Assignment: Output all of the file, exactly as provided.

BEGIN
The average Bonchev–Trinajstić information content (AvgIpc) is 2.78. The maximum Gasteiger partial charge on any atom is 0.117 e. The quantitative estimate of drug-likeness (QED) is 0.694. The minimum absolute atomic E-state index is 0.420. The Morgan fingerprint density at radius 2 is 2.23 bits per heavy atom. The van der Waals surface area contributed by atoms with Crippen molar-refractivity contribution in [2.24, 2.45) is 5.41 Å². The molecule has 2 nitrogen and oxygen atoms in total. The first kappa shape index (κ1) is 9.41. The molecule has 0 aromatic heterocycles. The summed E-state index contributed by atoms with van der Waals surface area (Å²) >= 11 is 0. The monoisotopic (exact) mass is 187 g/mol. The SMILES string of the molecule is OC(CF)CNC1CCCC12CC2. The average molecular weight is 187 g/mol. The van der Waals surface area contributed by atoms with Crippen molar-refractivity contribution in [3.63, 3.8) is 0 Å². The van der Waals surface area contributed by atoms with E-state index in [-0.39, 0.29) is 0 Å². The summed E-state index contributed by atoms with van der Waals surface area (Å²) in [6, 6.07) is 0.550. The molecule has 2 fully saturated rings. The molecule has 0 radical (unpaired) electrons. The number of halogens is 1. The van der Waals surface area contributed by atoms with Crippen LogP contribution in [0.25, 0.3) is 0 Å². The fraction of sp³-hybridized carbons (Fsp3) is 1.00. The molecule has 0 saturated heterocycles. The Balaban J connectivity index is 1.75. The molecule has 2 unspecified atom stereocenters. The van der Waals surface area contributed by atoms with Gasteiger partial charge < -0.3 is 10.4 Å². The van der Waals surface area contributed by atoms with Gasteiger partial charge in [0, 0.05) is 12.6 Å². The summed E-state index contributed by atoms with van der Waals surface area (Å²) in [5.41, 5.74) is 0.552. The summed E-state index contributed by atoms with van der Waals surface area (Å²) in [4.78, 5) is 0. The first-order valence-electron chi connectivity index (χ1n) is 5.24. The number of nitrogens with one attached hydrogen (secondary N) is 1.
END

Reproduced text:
The average Bonchev–Trinajstić information content (AvgIpc) is 2.78. The maximum Gasteiger partial charge on any atom is 0.117 e. The quantitative estimate of drug-likeness (QED) is 0.694. The minimum absolute atomic E-state index is 0.420. The Morgan fingerprint density at radius 2 is 2.23 bits per heavy atom. The van der Waals surface area contributed by atoms with Crippen molar-refractivity contribution in [2.24, 2.45) is 5.41 Å². The molecule has 2 nitrogen and oxygen atoms in total. The first kappa shape index (κ1) is 9.41. The molecule has 0 aromatic heterocycles. The summed E-state index contributed by atoms with van der Waals surface area (Å²) >= 11 is 0. The monoisotopic (exact) mass is 187 g/mol. The SMILES string of the molecule is OC(CF)CNC1CCCC12CC2. The average molecular weight is 187 g/mol. The van der Waals surface area contributed by atoms with Crippen molar-refractivity contribution in [3.63, 3.8) is 0 Å². The van der Waals surface area contributed by atoms with E-state index in [-0.39, 0.29) is 0 Å². The summed E-state index contributed by atoms with van der Waals surface area (Å²) in [6, 6.07) is 0.550. The molecule has 2 fully saturated rings. The molecule has 0 radical (unpaired) electrons. The number of halogens is 1. The van der Waals surface area contributed by atoms with Crippen LogP contribution in [0.25, 0.3) is 0 Å². The fraction of sp³-hybridized carbons (Fsp3) is 1.00. The molecule has 0 saturated heterocycles. The Balaban J connectivity index is 1.75. The molecule has 2 unspecified atom stereocenters. The van der Waals surface area contributed by atoms with Gasteiger partial charge < -0.3 is 10.4 Å². The van der Waals surface area contributed by atoms with Gasteiger partial charge in [0, 0.05) is 12.6 Å². The summed E-state index contributed by atoms with van der Waals surface area (Å²) in [5.41, 5.74) is 0.552. The summed E-state index contributed by atoms with van der Waals surface area (Å²) in [4.78, 5) is 0. The first-order valence-electron chi connectivity index (χ1n) is 5.24. The number of nitrogens with one attached hydrogen (secondary N) is 1.